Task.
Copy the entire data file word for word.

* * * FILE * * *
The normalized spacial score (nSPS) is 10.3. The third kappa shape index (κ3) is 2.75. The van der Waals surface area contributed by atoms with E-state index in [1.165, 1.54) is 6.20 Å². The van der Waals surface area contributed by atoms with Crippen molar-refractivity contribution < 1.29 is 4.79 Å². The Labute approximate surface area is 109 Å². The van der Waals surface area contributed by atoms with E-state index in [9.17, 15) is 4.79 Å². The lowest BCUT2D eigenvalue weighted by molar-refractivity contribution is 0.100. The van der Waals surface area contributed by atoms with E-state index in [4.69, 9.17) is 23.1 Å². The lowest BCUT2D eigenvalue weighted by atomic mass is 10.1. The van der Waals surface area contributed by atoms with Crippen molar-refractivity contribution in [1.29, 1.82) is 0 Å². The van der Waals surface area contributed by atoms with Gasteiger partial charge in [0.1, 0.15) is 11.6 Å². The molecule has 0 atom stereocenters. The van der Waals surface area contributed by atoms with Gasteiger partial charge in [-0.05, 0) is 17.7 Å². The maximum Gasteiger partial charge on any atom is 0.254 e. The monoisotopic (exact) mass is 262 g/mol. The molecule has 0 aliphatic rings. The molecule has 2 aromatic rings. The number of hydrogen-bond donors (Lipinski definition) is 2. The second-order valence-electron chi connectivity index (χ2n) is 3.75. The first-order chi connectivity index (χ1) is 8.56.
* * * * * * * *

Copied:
The normalized spacial score (nSPS) is 10.3. The third kappa shape index (κ3) is 2.75. The van der Waals surface area contributed by atoms with E-state index in [1.165, 1.54) is 6.20 Å². The van der Waals surface area contributed by atoms with Crippen molar-refractivity contribution < 1.29 is 4.79 Å². The Labute approximate surface area is 109 Å². The van der Waals surface area contributed by atoms with E-state index in [9.17, 15) is 4.79 Å². The lowest BCUT2D eigenvalue weighted by molar-refractivity contribution is 0.100. The van der Waals surface area contributed by atoms with E-state index in [4.69, 9.17) is 23.1 Å². The lowest BCUT2D eigenvalue weighted by atomic mass is 10.1. The van der Waals surface area contributed by atoms with Crippen molar-refractivity contribution in [1.29, 1.82) is 0 Å². The van der Waals surface area contributed by atoms with Gasteiger partial charge in [0.1, 0.15) is 11.6 Å². The molecule has 0 atom stereocenters. The van der Waals surface area contributed by atoms with Gasteiger partial charge in [-0.05, 0) is 17.7 Å². The maximum Gasteiger partial charge on any atom is 0.254 e. The monoisotopic (exact) mass is 262 g/mol. The molecule has 0 aliphatic rings. The molecule has 2 aromatic rings. The number of hydrogen-bond donors (Lipinski definition) is 2. The second-order valence-electron chi connectivity index (χ2n) is 3.75. The first-order chi connectivity index (χ1) is 8.56.